Save💰2k per year!
In this time of crazy hyper inflation and food shortages, trust your instincts and save food!
Good morning. Last week we were inspired by an eccentric, manipulative and now father of ten billionaire to first make a commitment and then, to not honor it (sorry Twitter). That was why we decided to take an additional week off from publishing this newsletter (we were still guilty of setting last Friday’s alarm at 5am). But now, we are back to make Friday mornings interesting once more… That is till someone else inspires us to go absconding again.
In the food world
Held ransom: In an extortion ploy that may give toddler tantrums a run for their money, scammers are flooding local restaurants (even ones with Michelin stars) with one-star Google reviews and demanding digital gift cards in exchange for deleting them. According to the restaurant these reviews have a pattern — they contain to photos or descriptions and appear to be written by someone who hasn’t dined at the restaurant. While Google investigates this matter, restaurant owners have taken to social media to create awareness.
Nosey peanut: Going on a 13 miles/14000 feet hike on Pike’s Peak, Colorado seems challenging enough. But Bob Salem took this to a new level. Like that annoying overachiever in the class, he made the same climb while pushing a peanut with his nose all the way to the top! As insane as it sounds, Salem made his way up the mountain on his hands and knees, and he wore an oversized spoon attached to a CPAP mask to help him nudge a peanut along the way.
1800$ for carry on baggage!: In an extreme push to purchase either the snack platter on the airline or an overpriced airport meal, an Australian woman faced an approximately $1,800 fine after forgetting to declare a leftover Subway sandwich in her carry on. Upon hearing this story, Subway decided to repay the traveler, gaining a lot of positive exposure in the process.
Food Dating: Do “best by“ dates mean anything?
Over forty percent of food produced in America is wasted. The average American family Marie Kondos anywhere between $1,365 and $2,275 of food to the landfills every year! Landfills are piled high with wasted food, which like the cold pizza in the fridge, was perfectly fine to eat — some of which still is.
The pressing question becomes, what factors determine the decision to toss something in the garbage? The answer is simple — the date on packaging. However, these dates are like Elon Musk’s tweets — quite subjective, confusing and inconsistent — and can read as best by, sell by or use by, doing more harm than good.
Why the confusion?
There is no federal level regulation on whether to use best, sell or use by date nor are there any scientific requirements to decide what those dates should be, leading to states creating their own house rules for food expiration.
In some cases state economics drive stricter requirements than necessary. For example, in a very insecure Montana, milk has a sell by date which is 12 days after pasteurization as opposed to a chill Idaho which has this date set to 21 days (they have their potatoes). This is done to protect the local industry from competition by preventing imports from nearby states. For all the Montana cows looking for a better work life balance, mooooooooooooooove.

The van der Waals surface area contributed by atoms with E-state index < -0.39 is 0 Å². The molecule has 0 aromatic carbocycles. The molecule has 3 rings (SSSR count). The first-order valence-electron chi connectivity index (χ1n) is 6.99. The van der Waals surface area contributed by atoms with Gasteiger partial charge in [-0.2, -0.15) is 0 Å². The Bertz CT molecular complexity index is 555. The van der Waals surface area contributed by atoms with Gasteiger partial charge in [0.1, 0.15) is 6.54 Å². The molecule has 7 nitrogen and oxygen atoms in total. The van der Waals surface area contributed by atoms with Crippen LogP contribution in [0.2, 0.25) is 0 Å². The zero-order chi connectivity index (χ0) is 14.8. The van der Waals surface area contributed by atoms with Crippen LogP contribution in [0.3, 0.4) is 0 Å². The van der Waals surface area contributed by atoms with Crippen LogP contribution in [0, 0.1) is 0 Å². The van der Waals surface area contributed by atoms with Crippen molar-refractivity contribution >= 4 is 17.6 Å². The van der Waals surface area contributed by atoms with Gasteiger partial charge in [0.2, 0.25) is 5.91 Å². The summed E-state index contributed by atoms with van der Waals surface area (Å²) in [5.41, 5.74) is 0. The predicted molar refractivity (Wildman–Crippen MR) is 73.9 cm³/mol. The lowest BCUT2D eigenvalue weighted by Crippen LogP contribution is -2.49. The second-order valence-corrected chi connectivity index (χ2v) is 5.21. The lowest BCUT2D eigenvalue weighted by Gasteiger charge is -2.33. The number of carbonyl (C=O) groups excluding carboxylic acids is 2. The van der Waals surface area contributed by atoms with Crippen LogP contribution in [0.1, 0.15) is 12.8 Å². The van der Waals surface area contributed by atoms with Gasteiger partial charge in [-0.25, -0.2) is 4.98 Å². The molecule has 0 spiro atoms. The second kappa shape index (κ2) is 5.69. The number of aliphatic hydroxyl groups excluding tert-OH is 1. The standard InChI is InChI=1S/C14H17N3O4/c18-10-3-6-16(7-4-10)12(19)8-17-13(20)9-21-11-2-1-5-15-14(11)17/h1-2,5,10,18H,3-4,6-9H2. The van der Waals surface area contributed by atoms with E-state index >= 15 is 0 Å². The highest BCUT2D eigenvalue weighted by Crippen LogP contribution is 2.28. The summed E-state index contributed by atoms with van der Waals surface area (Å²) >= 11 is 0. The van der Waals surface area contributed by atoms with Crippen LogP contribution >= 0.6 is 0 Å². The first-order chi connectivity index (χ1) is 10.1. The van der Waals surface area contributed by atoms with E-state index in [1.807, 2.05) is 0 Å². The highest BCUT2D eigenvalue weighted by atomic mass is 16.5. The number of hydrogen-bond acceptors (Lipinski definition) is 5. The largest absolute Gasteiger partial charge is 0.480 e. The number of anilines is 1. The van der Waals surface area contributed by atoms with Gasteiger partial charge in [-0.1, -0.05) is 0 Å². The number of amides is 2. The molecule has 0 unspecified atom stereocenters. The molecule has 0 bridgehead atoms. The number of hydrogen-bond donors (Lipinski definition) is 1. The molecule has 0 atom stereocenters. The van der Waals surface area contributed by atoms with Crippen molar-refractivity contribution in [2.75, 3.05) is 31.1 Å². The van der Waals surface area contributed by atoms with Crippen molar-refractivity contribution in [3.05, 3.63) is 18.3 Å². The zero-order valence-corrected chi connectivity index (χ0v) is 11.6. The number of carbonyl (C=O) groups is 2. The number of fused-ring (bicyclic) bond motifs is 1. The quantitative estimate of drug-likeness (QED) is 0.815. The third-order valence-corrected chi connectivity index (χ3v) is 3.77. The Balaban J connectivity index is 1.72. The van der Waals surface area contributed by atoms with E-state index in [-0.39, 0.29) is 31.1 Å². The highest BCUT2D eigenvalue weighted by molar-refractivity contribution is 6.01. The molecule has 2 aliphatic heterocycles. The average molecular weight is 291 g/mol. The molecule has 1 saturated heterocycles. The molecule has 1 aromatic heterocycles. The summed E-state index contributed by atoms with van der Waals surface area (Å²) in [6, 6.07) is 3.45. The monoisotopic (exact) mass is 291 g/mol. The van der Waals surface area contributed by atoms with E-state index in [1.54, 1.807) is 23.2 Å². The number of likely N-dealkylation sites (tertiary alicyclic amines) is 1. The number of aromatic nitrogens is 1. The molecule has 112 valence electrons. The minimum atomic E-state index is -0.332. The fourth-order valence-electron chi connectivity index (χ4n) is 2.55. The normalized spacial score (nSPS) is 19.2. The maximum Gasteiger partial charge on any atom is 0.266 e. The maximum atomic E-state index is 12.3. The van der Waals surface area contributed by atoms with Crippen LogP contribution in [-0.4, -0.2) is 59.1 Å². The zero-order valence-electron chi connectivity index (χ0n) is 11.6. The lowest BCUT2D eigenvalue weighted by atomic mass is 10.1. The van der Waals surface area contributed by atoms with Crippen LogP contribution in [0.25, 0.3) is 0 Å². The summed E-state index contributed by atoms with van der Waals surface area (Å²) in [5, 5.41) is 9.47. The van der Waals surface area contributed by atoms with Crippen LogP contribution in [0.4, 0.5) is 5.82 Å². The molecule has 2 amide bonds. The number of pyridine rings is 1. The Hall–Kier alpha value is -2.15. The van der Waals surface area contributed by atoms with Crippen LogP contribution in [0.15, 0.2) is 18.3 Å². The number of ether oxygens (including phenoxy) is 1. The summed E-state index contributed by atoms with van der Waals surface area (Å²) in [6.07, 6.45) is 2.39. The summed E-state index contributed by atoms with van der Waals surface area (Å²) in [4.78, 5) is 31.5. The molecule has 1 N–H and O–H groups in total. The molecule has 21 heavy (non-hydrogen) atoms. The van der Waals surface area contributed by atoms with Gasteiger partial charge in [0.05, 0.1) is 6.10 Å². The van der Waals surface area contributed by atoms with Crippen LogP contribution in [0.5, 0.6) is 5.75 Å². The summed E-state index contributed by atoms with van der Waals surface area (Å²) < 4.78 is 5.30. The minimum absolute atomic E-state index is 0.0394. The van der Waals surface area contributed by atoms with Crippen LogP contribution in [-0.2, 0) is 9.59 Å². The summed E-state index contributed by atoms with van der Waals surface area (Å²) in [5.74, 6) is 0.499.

Suppose you buy a bag of chips and it waits around till it’s slightly past its peak. You might decide you don’t like this brand of chips, and buy a different one next time. The dates are, in part, a way of “protecting the brand”. Manufacturers obviously do not work very hard to combat that confusion as it often results in good food being dumped for new one.
What can you do?
Do not read “best by” as “bad after”: Understand the difference between harms of food contamination (example: dreadful listeria and salmonella) vs eating just old food from your refrigerator.
Trust your senses. Yes! Look, Smell, Taste to check if the food feels questionable before you toss it in the bin, instead of just looking at a date.
Costco may make it feel like a bargain but buy as you need.
Lastly, if you still do not feel comfortable consuming something past the date, consider donating to a food bank, if your state allows.
Did you know?
Wendy’s returned to the UK for the first time in 20 years with a bang — by giving their iconic logo a makeover. Melinda-Lou has been reimagined with an emo look featuring a sideswept fringe, black streaks and a double ear-piercing.
The Yale culinary tablets are the oldest cookbooks in the world.
Dating back to 1700 B.C., these Mesopotamian tablets display the oldest recipes.
Edible gold is made from 24 karat gold. Available in dust, flakes and leaves, edible gold costs around the same as a gallon of gas — US$19 million per kilogram.
For crispy fries or chips, remember the 3 S’s — slice the potato, then soak and store in water for one hour before baking to remove the starch.
You can store butter in the freezer for up to six months. At that point it makes for a good weapon prior to thawing!
When sautéing garlic, use sliced garlic instead of minced to prevent burning.
Best By Recipes
We hope you are pumped about learning that “best by” recipes are merely a suggestion unlike the STOP signs. If you are feeling bold and resolved to save some money and planet by using the ingredients past their due date, we recommend trying out these easy wins.
Indian Kadhi: This yogurt is too old to be used, said no Indian mom ever! Older yogurt which may become too tangy to be eaten plain, is ALWAYS turned into its better form, Kadhi.
Paneer/Cottage Cheese: Use expired milk to make cottage cheese! Of course, please don’t use that glass of clumped up milk you’ve left outside for weeks.
Banana bread: The longer it lives, the sweeter it gets #aginggoals. Left with last of those 6 dozen bananas you bought from Costco? They will make a sweet banana bread!
While this simmers…
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